First signs that the caretakers were gone: willows and osiers growing from unpeeled sticks atop the dams. Without the continual labor of repair, the dams opened, the pond drained, and the stream resumed its interrupted course. The lodge collapsed into a heap of sticks and mud. The stumps in the nearby cleared areas grew bacteria and fungi and harbored insects that bored through the trunks, broke them down, and fed woodpeckers and bears.
The edge zone around the pond welcomed wind-blown seeds of aspen, cottonwood, white pine, birch, ash. With no beavers around to eat them, and ample sunlight, seedlings grew quickly. Animal and bird droppings brought competition: seeds of cherry, juniper, blackberry and blueberry.
The exposed floor of that pond was quickly colonized by smartweed, food for migrating birds. Once it became a meadow, covered with a variety of grasses, it was home to rabbits, mice, woodchucks, and other prime fodder for predators. Strawberries and mushrooms sprouted.
Within a few years, the border between meadow and the edge zone began to blur, everywhere a dense growth of saplings. Further away from that dam that began it all, beaver-created marshes, bogs and forested wetlands persisted.
But the deep ponds were gone, for centuries, and all the life that flourished there.
I delighted my young son, in the early nineties, by leading him across the frozen pond just below the Mount Washington State Forest headquarters, and lying down beside him on top of a beaver lodge. When we pressed our ears against the roof of sticks, we heard the residents rustling around inside. Sometime in that same decade, my friend Dave True and I bushwhacked up a stream that feeds into Ashley Brook and found a complex of beaver dams, stretching up towards the east side of Alander Mountain. This was all gone when I hiked up there a few summers ago. Right now the beaver have extensive works just off the east side of the Mount Washington Road, and just a few years ago Guilder Pond (highest pond in Massachusetts) had an energetic population that kept plugging up the outlet stream and threatening to flood the road that leads up towards Mount Everett.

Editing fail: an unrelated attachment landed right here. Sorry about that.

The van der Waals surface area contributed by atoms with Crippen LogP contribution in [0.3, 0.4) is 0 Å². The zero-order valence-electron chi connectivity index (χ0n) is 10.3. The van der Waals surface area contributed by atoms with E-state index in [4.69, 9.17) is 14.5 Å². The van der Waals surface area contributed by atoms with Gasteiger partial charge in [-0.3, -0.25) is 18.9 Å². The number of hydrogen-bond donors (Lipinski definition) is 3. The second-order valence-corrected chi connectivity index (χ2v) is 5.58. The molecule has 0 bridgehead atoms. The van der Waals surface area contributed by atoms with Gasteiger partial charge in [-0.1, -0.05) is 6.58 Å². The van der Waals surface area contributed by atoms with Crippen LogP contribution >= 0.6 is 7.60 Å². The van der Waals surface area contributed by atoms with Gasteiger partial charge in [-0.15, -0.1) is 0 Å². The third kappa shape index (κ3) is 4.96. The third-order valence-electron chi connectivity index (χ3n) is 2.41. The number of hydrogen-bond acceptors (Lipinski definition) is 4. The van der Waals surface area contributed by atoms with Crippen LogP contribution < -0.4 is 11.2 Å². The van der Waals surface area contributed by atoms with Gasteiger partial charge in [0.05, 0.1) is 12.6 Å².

Andrew Madden, a wildlife biologist working for Massachusetts Fisheries and Wildlife, told me he believes the beaver population in the Taconics plateaued decades ago. In 1928, a single beaver appeared near West Stockbridge, the first to be seen in the state within living memory. With little aid from humanity, the population grew until, by 1950, there were forty-five colonies west of the Connecticut River. There are currently something like 70,000 beaver in Massachusetts, but the population is expanding into beaver frontiers in the eastern, not western part of the state, helped in part by a 1990s law that limited trapping.
Beaver prefer young forage: alder, aspen, willow. The Taconics have been protected land since the 1930s, allowing a more mature forest of hemlock and oak to grow there. In addition, some Taconics streams are far from ideal beaver habitat. A cascade such as Race Brook, Andrew explained, might attract a young, roaming animal who might make an attempt to dam it, until a spring torrent flushed his efforts. As common sense would suggest, beaver need some kind of level area to work with. Not every stream in the South Taconics provides that.